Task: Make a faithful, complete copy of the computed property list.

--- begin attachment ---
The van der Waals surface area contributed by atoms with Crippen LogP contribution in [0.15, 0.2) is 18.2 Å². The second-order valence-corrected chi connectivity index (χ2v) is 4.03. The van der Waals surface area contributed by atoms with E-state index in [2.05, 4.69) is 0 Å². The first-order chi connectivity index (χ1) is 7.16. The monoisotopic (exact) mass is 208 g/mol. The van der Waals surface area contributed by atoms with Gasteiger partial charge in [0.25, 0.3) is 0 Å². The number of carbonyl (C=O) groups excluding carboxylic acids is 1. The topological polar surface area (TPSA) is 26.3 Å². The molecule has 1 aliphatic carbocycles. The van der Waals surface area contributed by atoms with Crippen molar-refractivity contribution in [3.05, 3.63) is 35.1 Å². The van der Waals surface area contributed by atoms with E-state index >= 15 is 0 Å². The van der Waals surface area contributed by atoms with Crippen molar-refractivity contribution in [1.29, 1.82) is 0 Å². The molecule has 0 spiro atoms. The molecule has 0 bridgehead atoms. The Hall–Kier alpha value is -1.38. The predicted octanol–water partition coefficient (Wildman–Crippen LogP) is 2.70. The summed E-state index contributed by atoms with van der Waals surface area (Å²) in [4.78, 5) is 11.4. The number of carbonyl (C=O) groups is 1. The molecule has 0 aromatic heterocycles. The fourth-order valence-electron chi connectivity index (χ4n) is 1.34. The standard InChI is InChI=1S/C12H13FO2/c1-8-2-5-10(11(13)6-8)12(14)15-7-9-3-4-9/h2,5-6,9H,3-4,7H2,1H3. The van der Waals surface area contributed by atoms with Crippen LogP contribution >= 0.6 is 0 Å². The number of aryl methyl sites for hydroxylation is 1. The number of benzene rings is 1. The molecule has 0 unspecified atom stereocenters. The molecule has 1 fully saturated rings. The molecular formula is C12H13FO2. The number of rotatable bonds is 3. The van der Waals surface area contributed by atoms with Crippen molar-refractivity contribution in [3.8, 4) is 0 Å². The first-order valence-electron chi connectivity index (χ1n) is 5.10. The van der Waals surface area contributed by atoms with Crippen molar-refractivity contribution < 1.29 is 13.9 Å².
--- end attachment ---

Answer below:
The van der Waals surface area contributed by atoms with Crippen LogP contribution in [0.15, 0.2) is 18.2 Å². The second-order valence-corrected chi connectivity index (χ2v) is 4.03. The van der Waals surface area contributed by atoms with E-state index in [2.05, 4.69) is 0 Å². The first-order chi connectivity index (χ1) is 7.16. The monoisotopic (exact) mass is 208 g/mol. The van der Waals surface area contributed by atoms with Gasteiger partial charge in [0.25, 0.3) is 0 Å². The number of carbonyl (C=O) groups excluding carboxylic acids is 1. The topological polar surface area (TPSA) is 26.3 Å². The molecule has 1 aliphatic carbocycles. The van der Waals surface area contributed by atoms with Crippen molar-refractivity contribution in [3.05, 3.63) is 35.1 Å². The van der Waals surface area contributed by atoms with E-state index >= 15 is 0 Å². The van der Waals surface area contributed by atoms with Crippen molar-refractivity contribution in [1.29, 1.82) is 0 Å². The molecule has 0 spiro atoms. The molecule has 0 bridgehead atoms. The Hall–Kier alpha value is -1.38. The predicted octanol–water partition coefficient (Wildman–Crippen LogP) is 2.70. The summed E-state index contributed by atoms with van der Waals surface area (Å²) in [4.78, 5) is 11.4. The number of carbonyl (C=O) groups is 1. The molecule has 0 aromatic heterocycles. The fourth-order valence-electron chi connectivity index (χ4n) is 1.34. The standard InChI is InChI=1S/C12H13FO2/c1-8-2-5-10(11(13)6-8)12(14)15-7-9-3-4-9/h2,5-6,9H,3-4,7H2,1H3. The van der Waals surface area contributed by atoms with Crippen LogP contribution >= 0.6 is 0 Å². The number of aryl methyl sites for hydroxylation is 1. The number of benzene rings is 1. The molecule has 0 unspecified atom stereocenters. The molecule has 1 fully saturated rings. The molecular formula is C12H13FO2. The number of rotatable bonds is 3. The van der Waals surface area contributed by atoms with Crippen molar-refractivity contribution in [3.8, 4) is 0 Å². The first-order valence-electron chi connectivity index (χ1n) is 5.10. The van der Waals surface area contributed by atoms with Crippen molar-refractivity contribution < 1.29 is 13.9 Å².